Adonis Diaries

How the Young Turks Triumvirate committed genocide on Armenians

Posted on: January 24, 2018

How the Young Turks committed genocide on Armenians

Turkification of the historic city names in Armenian Highland, Anatolia and Cilicia.

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Hratch Kozibeyokian added 2 new photos.

The Committee of Union and Progress took the reins of the Ottoman government through a coup d’état in 1913.

At the height of World War I and during the final years of the Ottoman Empire, when the ethnic cleansing policies of non-Muslim Greek, Armenian, and Assyrians were underway, Minister of War Enver Pasha issued an edict (ferman) on October 6, 1916, declaring: 

“It has been decided that provinces, districts, towns, villages, mountains, and rivers, which are named in languages belonging to non-Muslim nations such as Armenian, Greek or Bulgarian, will be renamed into Turkish. In order to benefit from this suitable moment, this aim should be achieved in due course.”

General Directorate of State Archives of the Republic of Turkey, İstanbul Vilayet Mektupçuluğu, no. 000955, 23 Kânunuevvel 1331 (October 6, 1916) Ordinance of Enver Paşa.

Enver Pasha did not change the geographical names belonging to Muslim minorities (i.e. Arabs and Kurds) due to the Ottoman government’s role as a Caliphate. His decree inspired many Turkish intellectuals to write in support of such measures.

One such intellectual, Hüseyin Avni Alparslan (1877–1921), a Turkish soldier and author of books about Turkish language and culture, was inspired by the efforts of Enver Pasha, writing in his book Trabzon İli Lâz mı? Türk mü? (Is the Trabzon province Laz or Turkish?): 

“If we want to be the owner of our country, then we should turn even the name of the smallest village into Turkish and not leave its Armenian, Greek or Arabic variants.
Only in this way can we paint our country with its colors.” Turkified”–Enver Pasha.

Map prepared by Historian Gevork Nazaryan

Armin Wegner was born in 1886 to an aristocratic Prussian family. He enlisted in the German Army during World War I and served as a medic. Stationed in Baghdad in 1915, Wegner witnessed the death marches of thousands of Armenians who were being deported and slaughtered by the Ottoman Army.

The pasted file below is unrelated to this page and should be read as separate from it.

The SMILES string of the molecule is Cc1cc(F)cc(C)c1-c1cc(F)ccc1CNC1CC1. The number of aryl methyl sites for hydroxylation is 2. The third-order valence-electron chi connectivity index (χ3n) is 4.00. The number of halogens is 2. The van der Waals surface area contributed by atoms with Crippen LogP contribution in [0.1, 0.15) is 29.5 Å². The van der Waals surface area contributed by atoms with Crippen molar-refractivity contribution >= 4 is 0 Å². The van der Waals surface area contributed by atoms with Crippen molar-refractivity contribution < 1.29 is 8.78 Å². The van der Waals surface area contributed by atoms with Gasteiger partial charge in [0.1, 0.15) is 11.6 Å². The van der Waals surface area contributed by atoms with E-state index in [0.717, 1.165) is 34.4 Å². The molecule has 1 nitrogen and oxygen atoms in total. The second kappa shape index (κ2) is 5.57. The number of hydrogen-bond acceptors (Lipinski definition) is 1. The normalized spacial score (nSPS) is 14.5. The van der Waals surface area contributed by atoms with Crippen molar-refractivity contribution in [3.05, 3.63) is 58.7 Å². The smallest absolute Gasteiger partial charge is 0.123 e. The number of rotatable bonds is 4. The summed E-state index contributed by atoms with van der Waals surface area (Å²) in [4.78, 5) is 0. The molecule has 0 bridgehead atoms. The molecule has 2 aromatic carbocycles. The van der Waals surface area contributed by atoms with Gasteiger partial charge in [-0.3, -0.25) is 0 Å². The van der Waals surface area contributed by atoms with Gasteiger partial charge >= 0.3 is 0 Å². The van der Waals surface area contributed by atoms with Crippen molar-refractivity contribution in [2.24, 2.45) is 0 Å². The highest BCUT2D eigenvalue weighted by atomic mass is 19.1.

Disobeying direct orders to keep quiet about the massacres because Germany and the Ottoman Empire were allies, Wegner gathered evidence to show the world what was happening. He collected documents and took hundreds of photographs.

Wegner was arrested by the Germans and sent back to Germany. Many of his photographs were confiscated and destroyed, but he managed to save some by hiding the negatives in his belt. Wegner’s photographs remain the best documentation of the Armenian genocide.

After the war, Wegner became a successful journalist and prominent anti-war activist.

In the early 1930’s, Wegner was the only writer to speak out publicly against Hitler’s persecution of the Jews.

He penned an open letter to Adolf Hitler on behalf of the Jews of Germany.

No newspaper would publish it, so he sent the letter directly to Nazi Party headquarters. In the letter, Wegner said that Hitler’s actions against the Jews would destroy Germany.

Soon after sending the letter to Hitler, Wegner was arrested by the Gestapo, tortured, and imprisoned in several concentration camps.

He survived and fled to Rome, never returning to Germany.

In 1967 Wegner was honored as Righteous Among the Nations by Israel’s museum of the Holocaust, Yad Vashem. (Armenians need to find “Righteous Among the Syrians” who made it possible for Armenians to survive after welcoming them in Aleppo and Deir al Zour after their horror journey in 1917-18)

A year later, he was invited to Armenia to receive an award for his heroism.

Armin Wegner died in 1978, at the age of 91, and is buried in Rome. The inscription on his tombstone quotes the dying words of Pope Gregory VII in 1085:

“I loved justice and hated iniquity. Therefore I die in exile”

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Armenian Highlands Have Never Been Called “Eastern Anatolia”

The government of Sultan Abdul Hamid II replaced the name “Armenia” by terms like “Kurdistan” and “Anatolia”.

(The Kurds were employed to guard the Armenian  prisoners on their death journey to Syria. The Kurds were rewarded by looting and confiscating Armenian properties)

Since 1880, the use of the name of Armenia in official documents was forbidden. The Sublime Porte thus attempted to convince everyone that there is no such thing as the “Armenian Question” – no Armenia, no issues related to it.

The Kemalists, ideological successors of Young Turks, carried on with the process of the “nationalization”. It gained momentum especially in the republican years.

In 1923, the whole territory of Western Armenia was renamed Eastern Anatolia.

In his “Jihan Numa”, renowned 17th-century Ottoman scholar, historian, and geographer Kâtip Çelebi wrote a chapter named “About the Country Called Armenia”.

However, when the book was republished in 1957, its editor, one H. Selen, renamed the chapter “Eastern Anatolia”. This case is only one of the hundreds of others, clearly demonstrating the Turkish falsifications in regard to Armenians’ indigenous to Western Armenia, not to mention the rest of historical Armenia.

In the 17th century, when the “Armenian Question” hadn’t yet emerged, the term “Eastern Anatolia” did not exist. Additionally, the 16th-century “Islamic World Map”, as well as 18th- and 19th-century Ottoman maps featured Armenia as a distinct territory with its cities.

Article source:…/armenian-highlands-have-never-been-…/


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January 2018

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